NEW YORK, Aug 6 (Reuters) - A lawyer for Texas businessman Sam Wyly and his late brother Charles on Wednesday urged a U.S. judge to reject the Securities and Exchange Commission’s request for as much as $750 million in damages for their role in a fraudulent offshore scheme.
Stephen Susman told U.S. District Judge Shira Scheindlin that the SEC’s calculations were “overblown” and far beyond what the Wylys were able to pay.
The argument came during a nonjury trial to assess how much money the Wylys must pay the U.S. government after a federal jury found them liable for fraud and other charges in May.
The SEC accused the Wylys of setting up a complicated system of trusts in the Isle of Man that netted them $553 million in profits through hidden trades between 1992 and 2004 in companies they controlled.
The companies, on whose boards the Wylys sat, were Sterling Software Inc, Michaels Stores Inc, Sterling Commerce Inc and Scottish Annuity & Life Holdings Ltd, now Scottish Re Group Ltd.
Lawyers for the SEC have argued that the regulator is entitled to collect all unpaid taxes on the scheme’s profits, plus interest, because the Wylys’ failure to disclose their control of the trusts ensured tax authorities would not catch on.
But Susman said in court that the Wylys’ nondisclosure did not necessarily mean they owed taxes on the offshore trades under federal tax law.
Lawyers for the Wylys have argued the appropriate penalty should be $1.38 million, with no disgorgement of any unpaid taxes or profits. If the judge decides to order disgorgement, however, the maximum amount of profits that could be reasonably tied to the lack of disclosure is $22 million, Susman said.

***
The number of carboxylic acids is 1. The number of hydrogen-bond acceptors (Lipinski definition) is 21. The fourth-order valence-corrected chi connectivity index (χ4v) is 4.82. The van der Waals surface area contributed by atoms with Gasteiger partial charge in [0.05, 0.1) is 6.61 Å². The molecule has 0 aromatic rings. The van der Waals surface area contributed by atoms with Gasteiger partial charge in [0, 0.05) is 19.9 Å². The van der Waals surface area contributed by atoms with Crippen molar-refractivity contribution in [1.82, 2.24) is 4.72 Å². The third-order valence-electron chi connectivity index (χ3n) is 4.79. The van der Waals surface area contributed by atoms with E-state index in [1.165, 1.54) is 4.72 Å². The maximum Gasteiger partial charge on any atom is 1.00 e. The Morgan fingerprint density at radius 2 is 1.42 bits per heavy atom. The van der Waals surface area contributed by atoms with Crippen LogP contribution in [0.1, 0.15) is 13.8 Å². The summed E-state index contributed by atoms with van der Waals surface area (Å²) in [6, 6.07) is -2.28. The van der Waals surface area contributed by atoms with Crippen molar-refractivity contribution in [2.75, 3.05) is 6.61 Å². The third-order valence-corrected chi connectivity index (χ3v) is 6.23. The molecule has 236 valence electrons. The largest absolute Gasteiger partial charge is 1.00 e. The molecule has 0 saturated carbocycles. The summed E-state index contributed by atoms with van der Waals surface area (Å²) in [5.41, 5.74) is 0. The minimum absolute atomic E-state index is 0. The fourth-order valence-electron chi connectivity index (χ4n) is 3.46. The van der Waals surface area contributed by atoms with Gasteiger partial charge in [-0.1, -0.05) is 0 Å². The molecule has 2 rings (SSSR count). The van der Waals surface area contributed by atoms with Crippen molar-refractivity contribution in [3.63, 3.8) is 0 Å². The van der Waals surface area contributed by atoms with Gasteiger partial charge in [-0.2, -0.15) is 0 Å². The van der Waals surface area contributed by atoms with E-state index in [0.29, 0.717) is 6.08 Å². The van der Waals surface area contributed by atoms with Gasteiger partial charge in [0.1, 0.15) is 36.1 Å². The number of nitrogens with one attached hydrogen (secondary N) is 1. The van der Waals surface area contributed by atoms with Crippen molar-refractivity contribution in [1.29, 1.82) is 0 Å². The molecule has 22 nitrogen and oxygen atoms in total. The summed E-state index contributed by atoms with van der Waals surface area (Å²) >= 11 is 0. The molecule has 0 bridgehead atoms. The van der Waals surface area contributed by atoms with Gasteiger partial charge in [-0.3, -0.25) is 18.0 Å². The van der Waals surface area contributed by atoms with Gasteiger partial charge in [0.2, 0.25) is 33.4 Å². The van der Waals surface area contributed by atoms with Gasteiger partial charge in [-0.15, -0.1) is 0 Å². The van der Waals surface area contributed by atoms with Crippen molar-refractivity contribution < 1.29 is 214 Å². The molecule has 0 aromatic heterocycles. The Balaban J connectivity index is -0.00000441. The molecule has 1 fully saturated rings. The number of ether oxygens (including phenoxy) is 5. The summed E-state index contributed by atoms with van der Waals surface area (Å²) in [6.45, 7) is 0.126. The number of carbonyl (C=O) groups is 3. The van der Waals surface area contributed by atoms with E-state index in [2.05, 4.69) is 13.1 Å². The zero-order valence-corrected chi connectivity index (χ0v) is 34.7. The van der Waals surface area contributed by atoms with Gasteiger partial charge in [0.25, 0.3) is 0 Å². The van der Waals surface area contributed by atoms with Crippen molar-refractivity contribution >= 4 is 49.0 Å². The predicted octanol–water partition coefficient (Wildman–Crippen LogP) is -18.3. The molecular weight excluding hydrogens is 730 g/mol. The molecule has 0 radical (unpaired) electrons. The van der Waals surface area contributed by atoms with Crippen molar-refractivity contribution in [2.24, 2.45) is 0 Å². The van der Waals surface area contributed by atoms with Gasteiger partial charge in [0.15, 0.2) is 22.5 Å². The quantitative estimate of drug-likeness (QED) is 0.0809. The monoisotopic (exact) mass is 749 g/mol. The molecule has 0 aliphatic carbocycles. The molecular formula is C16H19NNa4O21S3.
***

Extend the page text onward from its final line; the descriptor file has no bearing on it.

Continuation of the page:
Charles Wyly’s estate has $30 million in assets, while Sam Wyly has $70 million as well as a $12 million annuity, according to Susman.
The offshore trusts still hold hundreds of millions of dollars, he said, but the money cannot be counted as the Wylys’ assets because there are additional beneficiaries.
The SEC originally sought $1.4 billion in damages, based on every dollar of profit earned offshore, but Scheindlin last week said the agency had not adequately supported that theory.
Sam Wyly, 79, last appeared on Forbes’ list of the 400 richest Americans in 2010 with a net worth of $1 billion. His brother Charles died in a car crash in 2011, and an executor for his estate was substituted as a defendant.
The case is U.S. Securities and Exchange Commission v. Wyly et al, U.S. District Court for the Southern District of New York, 10-5760. (Reporting by Joseph Ax; Editing by Grant McCool)